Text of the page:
Many seniors choose to downsize later in life because their living space is too large and it becomes difficult to maintain. While the choice to move may be practical, it’s also smart from a fiscal position because you’ll be saving money by reducing (or paying off) your mortgage, taxes, and utilities — not to mention any costs associated with maintaining a larger home. Moving can be a daunting process for anyone, but if you’re a senior, take a few extra precautionary measures, so your transition is safe and as stress-free as possible.
Before anything else, you need to declutter your current home before transitioning into a downsized one. Aside from the issue of space, when there are too many things sitting around, seniors run the risk of tripping and falling — a senior falls every second of every day in the U.S., making it the number one cause of injury and deaths among older Americans.
Don’t wait until the last minute: Downsizing can be overwhelming, so the sooner you get started the better.
There’s no such thing as a ‘maybe’ pile: It’s likely that you’ll know exactly, which items to keep and which to donate or give away, but then there are the items of uncertainty. When you’re hesitant, remind yourself that it won’t be possible to take everything with you to your downsized home.
Choose one item to represent a collection: Whether it’s music boxes or snow globes, it may not be possible to take every piece from every collection you’ve accumulated over the years. Take one or two items from each so you can still represent your personal interests in your new home.
Don’t Try To Do a DIY Move
Trying to pack and move everything yourself can result in serious injury while placing an insurmountable amount of stress on your plate — that’s probably why the number of senior-focused movers is on the rise. An expert is trained to perfectly pack boxes — and in record time. Pros can also unassemble bulky furniture and put it back together in your new place. Should something break or become damaged during the move, the company you hired is liable.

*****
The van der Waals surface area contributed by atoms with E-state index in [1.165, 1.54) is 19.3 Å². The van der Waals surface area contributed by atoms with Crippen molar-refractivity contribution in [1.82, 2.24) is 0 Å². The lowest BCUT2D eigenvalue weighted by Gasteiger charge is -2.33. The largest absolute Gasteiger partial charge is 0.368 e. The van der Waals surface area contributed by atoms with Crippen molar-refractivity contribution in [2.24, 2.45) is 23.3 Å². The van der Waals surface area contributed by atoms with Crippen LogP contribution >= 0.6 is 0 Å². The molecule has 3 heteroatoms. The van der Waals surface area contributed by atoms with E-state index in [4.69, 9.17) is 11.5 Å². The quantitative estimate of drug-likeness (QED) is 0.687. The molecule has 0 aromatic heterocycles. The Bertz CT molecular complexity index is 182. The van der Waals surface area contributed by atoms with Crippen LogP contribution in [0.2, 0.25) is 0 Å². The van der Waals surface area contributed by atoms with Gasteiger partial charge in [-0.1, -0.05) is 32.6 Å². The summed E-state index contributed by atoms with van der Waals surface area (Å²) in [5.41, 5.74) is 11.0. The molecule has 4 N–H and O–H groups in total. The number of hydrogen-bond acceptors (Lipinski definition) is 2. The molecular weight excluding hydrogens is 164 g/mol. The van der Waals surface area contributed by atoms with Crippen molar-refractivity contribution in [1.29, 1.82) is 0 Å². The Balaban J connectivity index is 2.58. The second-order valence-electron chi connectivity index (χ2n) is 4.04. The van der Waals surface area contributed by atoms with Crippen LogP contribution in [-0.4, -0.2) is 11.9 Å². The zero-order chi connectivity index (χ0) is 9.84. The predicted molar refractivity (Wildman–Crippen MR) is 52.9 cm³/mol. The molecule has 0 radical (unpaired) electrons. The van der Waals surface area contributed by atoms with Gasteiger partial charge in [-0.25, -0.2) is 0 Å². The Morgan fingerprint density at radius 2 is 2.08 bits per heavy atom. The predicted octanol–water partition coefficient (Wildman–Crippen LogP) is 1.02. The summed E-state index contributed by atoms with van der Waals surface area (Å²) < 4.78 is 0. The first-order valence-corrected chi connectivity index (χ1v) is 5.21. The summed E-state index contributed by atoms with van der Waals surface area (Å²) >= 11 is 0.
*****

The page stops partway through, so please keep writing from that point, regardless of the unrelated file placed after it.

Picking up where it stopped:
Organize Your New Home From Day One
The organization process begins with packing. Make sure each box is labeled and numbered so it can be placed into the applicable place by the movers. Next, make sure your home remains orderly and free from obstacles — especially in places where you spend a lot of time. Your bedroom should be a clean, clutter-free, serene space where you can relax. Too often, it’s a catch-all for clothes that don’t fit in the closet, laundry that needs to be done, and stored items that somehow seem to keep creeping out from under the bed where you thought they were out of sight, out of mind.
Even after doing a major purge of your entire home, sometimes it still may not be possible to bring everything with you to your smaller abode. In this case, it’s time to consider a storage unit for items including holiday decor, bulky seasonal clothing such as coats and boots and any sporting equipment when it’s off-season. Shop around for a unit and don’t necessarily get caught up with choosing the closest one to your house, as it may not be the most cost effective. Make sure to tour the facilities (check for cleanliness) and ask questions about length of contract, what type of security is included, after-hours assistance, insurance and whether or not the units are climate-controlled.
Keep in mind that it’s completely normal to have some bittersweet moments during the packing and moving process. Stay motivated to get through everything by thinking of how you’ll enjoy your golden years.
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